The target is placed on top of a multi-layer foam backing, arranged according to NIJ standard 115.00 (2000). This backing consists of four layers of 5.8-mm-thick neoprene sponge (SCE45B from Rubberlite Inc.), followed by one layer of 31-mm-thick polyethylene foam (LD45 from Rubberlite Incorporated), followed by two layers of 6-mm-thick rubber (Duromater Rubber from PCF Foam Corp.). One layer of witness paper is placed immediately behind the target (on top of the foam backing), with four additional witness paper layers placed behind each of the four layers of neoprene sponge. The witness paper used is 140 g/m2 synthetic paper from Polyart.
For each test, the weighted spike is dropped onto the target. The witness papers are then inspected to determine how many layers of witness paper were punctured by the spike. Fewer layers of punctured witness paper indicates superior puncture resistance for the armor target. Note that the maximum number of witness paper layers that can be penetrated is 5 (the total number of witness paper layers).
Table 8 compares the stab results for the neat and STF-Kevlar samples. For the neat Kevlar sample, witness papers are penetrated at all energy levels, with increasing penetration as impact energy increases. Note that, at energy levels of 3.30 J and above, all 5 layers of witness paper are penetrated. In contrast, the STF-Kevlar sample prevents penetration of the witness papers at all energy levels. Note that, for the STF-Kevlar targets, the first layer of witness paper is never penetrated, indicating that the spike does not penetrate through the armor target. Also note that the areal densities of the neat Kevlar and STF-Kevlar are comparable, so that the STF-Kevlar is exhibiting superior stab resistance relative to neat Kevlar on a per-weight basis.
The material can be used for advanced body armor, airbags, protective material, such as for engines and turbines or anywhere that there is a desire to dissipate the kinetic energy of a moving object. The material can also be used for bomb blankets, tank skirts, stowable vehicle armor, inflatable protective devices, tents, seats or cockpits, storage and transport of luggage, storage and transport of munitions, and sporting goods or protective sports apparel. The material can be used to fashion protective apparel or clothing, such as jackets, gloves, motorcycle protective clothing, including jackets and hunting gaitors, chaps, pants, boots, which could stiffen to provide bodily protection against blasts, such as those caused by exploding land mines, and sudden impacts, such as those incurred upon landing by parachute, or in accidents. The material would have stab resistance properties and can be used to provide bodily protection against sharp instruments, such as knives, picks, or swords used in hand-to-hand combat. The material also can be incorporated inside a helmet to protect the head, such as motorcycle helmets, bicycle helmets, athletic helmets (football, lacrosse, ice-hockey etc). The material can also be used for industrial safety clothing for protecting workers in environments where sharp objects or projectiles could be encountered. The material can also be used for covering industrial equipment, such as equipment with high-speed rotating components, which could generate and release projectiles upon catastrophic equipment failure. The material can also be used as shrouding over aircraft engines, to protect the aircraft and its occupants upon catastrophic failure of the engine. The material can also be used as a spall liner for vehicles such as automobiles, aircraft, and boats, to protect the vehicle occupants by containing projectiles generated by a blunt or ballistic impact on the outside of the vehicle. The material could also be used for puncture-resistant protective clothing for fencing participants. The material could also be used in belts and hosing for industrial and automotive applications,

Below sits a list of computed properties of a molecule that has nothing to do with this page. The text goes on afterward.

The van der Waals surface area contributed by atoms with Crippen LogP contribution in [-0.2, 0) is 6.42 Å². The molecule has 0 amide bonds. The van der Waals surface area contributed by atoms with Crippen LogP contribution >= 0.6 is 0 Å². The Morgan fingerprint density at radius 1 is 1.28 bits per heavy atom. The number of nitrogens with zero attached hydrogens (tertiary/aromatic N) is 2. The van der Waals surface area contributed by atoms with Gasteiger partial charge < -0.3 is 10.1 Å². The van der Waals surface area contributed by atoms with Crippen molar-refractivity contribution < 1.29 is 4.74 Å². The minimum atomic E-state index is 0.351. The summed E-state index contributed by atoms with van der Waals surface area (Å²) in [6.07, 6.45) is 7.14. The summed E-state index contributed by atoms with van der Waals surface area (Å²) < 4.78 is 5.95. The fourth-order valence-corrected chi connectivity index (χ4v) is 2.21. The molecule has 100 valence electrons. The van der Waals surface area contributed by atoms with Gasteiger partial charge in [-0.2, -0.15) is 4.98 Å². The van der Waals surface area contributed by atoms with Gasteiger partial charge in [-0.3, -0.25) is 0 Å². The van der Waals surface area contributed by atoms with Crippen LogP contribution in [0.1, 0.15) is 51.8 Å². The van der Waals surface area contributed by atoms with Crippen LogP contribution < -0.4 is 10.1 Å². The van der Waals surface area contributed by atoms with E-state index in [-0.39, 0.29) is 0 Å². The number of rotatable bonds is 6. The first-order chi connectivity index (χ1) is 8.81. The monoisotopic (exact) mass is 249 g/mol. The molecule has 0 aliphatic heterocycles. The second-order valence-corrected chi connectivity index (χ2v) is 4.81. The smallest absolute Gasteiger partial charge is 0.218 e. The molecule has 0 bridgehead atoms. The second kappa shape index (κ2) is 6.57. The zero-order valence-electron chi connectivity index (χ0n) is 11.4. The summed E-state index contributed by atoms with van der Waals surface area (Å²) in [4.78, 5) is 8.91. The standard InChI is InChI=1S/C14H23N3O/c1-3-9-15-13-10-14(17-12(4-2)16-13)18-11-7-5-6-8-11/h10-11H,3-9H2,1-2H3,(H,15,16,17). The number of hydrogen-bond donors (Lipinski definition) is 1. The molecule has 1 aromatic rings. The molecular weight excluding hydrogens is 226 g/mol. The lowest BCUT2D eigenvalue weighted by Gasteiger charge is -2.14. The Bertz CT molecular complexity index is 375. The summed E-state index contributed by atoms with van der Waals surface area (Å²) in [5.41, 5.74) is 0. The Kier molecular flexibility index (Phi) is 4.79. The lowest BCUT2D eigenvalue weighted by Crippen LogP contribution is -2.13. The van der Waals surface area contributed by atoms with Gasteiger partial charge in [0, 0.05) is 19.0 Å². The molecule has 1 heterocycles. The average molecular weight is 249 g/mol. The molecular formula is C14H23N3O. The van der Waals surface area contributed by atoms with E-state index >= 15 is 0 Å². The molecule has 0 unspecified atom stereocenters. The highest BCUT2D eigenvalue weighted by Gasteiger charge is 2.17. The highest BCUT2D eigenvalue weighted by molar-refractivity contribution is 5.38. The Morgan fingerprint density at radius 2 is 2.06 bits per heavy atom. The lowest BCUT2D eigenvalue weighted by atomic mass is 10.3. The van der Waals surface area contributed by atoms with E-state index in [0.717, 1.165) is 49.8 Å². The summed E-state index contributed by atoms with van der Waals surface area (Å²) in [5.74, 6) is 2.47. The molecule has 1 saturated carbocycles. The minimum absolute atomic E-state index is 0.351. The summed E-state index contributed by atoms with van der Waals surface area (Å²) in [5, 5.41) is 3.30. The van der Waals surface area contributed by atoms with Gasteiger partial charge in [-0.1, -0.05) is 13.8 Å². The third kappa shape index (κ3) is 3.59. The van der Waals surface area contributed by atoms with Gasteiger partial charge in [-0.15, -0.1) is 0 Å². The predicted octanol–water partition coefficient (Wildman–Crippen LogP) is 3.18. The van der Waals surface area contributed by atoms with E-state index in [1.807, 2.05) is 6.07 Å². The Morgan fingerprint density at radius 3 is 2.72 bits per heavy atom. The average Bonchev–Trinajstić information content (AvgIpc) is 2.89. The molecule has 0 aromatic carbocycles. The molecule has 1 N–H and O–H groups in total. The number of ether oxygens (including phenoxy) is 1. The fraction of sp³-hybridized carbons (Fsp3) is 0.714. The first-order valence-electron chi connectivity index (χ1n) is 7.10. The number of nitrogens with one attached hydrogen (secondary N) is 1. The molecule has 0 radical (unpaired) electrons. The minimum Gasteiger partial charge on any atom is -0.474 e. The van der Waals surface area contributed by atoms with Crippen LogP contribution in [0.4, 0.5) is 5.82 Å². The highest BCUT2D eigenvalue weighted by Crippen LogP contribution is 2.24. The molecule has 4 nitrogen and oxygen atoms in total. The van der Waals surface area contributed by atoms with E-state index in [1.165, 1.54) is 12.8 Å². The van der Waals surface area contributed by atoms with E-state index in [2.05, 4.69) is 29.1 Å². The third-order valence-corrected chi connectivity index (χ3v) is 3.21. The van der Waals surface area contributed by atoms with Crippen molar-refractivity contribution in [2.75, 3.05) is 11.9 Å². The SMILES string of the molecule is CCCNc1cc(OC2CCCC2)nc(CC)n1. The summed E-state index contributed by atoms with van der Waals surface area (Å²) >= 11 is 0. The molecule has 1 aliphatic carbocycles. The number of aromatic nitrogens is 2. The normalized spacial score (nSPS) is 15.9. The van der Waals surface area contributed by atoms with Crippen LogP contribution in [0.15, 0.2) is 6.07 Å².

Fibre optic and electromechanical cables,
Friction linings (such as clutch plates and brake pads),
Gaskets for high temperature and pressure applications,
Adhesives and sealants,
hot air filtration fabrics,
mechanical rubber goods reinforcement,
ropes and cables and
All the references described above are incorporated by reference in their entirety for all useful purposes.
As can be seen from the above description, the present invention provides an improved fabric for use in dissipating the kinetic energy of a moving article. While the examples illustrate that the moving article is a bullet or a spike, the moving article could also be flying fragments, from an explosion, or a sharp instrument, such as a knife or sword thrusted into the wearer of the material or a stationary sharp article just penetrating the material.
While specific preferred embodiments and materials have been illustrated, described, and identified, it is to be understood that the invention is in no way limited thereto, since modifications may be made and other embodiments of the principles of this invention will occur to those of skill in the art to which this invention pertains. Therefore, it is contemplated to cover any such modifications and other embodiments as incorporate the features of this invention within the full lawful scope of allowed claims as follows.